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|Its the same ingredient.....
Written by JulieW
(5/6/2008 5:35 a.m.)
in consequence of the missive, L&T question: arrowroot, penned by MarianneR
It was in fact, an edible starch ( which is how you and I know it ,Marianne!) which was produced from powdering and drying the pith of the maranta plant. This was imported to England from the West Indies and from India, and,as such, was a luxury item. Which is why Emma is so kind as to send some to Jane Fairfax. She knows they would not be able to afford it, and she knows , from her experience in looking after Mr Woodhouse, that it is exactly the type of food item recommended for invalids. Emmas resposnse is practical and generous. Note she sends some that is of "superior quality"
In her book A New System of Domestic Cookery (1815) Maria Rundell inlcudes recipes for arrow-root in her chapter entitled Cookery for the Sick and for the Poor
Included in the Sick Cookery section of that chapter, is her recipe for Arrow-root Jelly:
Of this beware of having the wrong sort, for it has been counterfeited with bad effect. If genuine, it is very nourishing,especially for weak bowels. Put into a saucepan half a pint of water, a glass of sherry or a spoonful of brandy, grated nutmeg and fine sugar; boil once up, then mix it by degrees into a dessert-spoonful of arrow-root, previously rubbed smooth with two spponfuls of cold water; then return the whole into the saucepan; stir and boil it three minutes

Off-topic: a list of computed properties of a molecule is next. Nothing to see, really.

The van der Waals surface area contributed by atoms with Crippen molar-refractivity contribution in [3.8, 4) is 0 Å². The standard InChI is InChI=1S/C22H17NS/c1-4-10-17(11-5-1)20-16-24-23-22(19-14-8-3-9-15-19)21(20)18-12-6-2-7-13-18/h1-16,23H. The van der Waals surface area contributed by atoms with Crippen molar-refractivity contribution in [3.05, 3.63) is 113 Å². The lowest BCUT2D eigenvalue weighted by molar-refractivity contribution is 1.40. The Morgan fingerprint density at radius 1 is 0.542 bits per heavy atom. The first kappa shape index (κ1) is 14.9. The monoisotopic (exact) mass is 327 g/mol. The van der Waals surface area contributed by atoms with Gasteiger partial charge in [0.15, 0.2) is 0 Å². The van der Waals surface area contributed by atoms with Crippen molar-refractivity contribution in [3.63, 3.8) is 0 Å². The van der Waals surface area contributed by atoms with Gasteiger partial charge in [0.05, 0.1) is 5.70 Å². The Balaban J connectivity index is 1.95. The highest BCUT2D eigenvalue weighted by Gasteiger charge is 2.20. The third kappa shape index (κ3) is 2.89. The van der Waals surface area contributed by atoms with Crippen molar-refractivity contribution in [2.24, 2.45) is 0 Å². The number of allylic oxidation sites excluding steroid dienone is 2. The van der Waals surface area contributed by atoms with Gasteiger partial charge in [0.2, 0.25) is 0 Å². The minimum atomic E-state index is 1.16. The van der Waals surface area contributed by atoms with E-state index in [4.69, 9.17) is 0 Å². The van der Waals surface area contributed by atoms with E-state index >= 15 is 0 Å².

Note that Mrs Rundell - who was writing her book for young ladies like her daughters who had little experience of runing a household-includes a warning against buying adulterated( and cheap) arrow-root, in her recipe.
Warnings about adulterated arrow root ( adulterated food before the introduction of food hyegeine laws and standards was rife in early 18th century England) appeared in the newspapers. Look at this one from The Times, Thursday 3rd July 1828:
Arrow-Root. The adulteration of this very valuable article of diet for children and invalids with fine flour of wheat or with what is termed potato starch(a common practise in this metropolis(London-JW)...) maybe easily detected-ten grains of the flour or of the potato starch, forming with two ounces of boiling water a pretty strong jelly while the same proportion of genuine arrow root forms a very thin jelly. The jelly of the true arrow root will retain its solidity three or four days while that of the potato starch becomes nearly as thin as water in the course of two days,a fact that strongly points out the superiority of arrow-root over the potato starch as a nourishing article of diet
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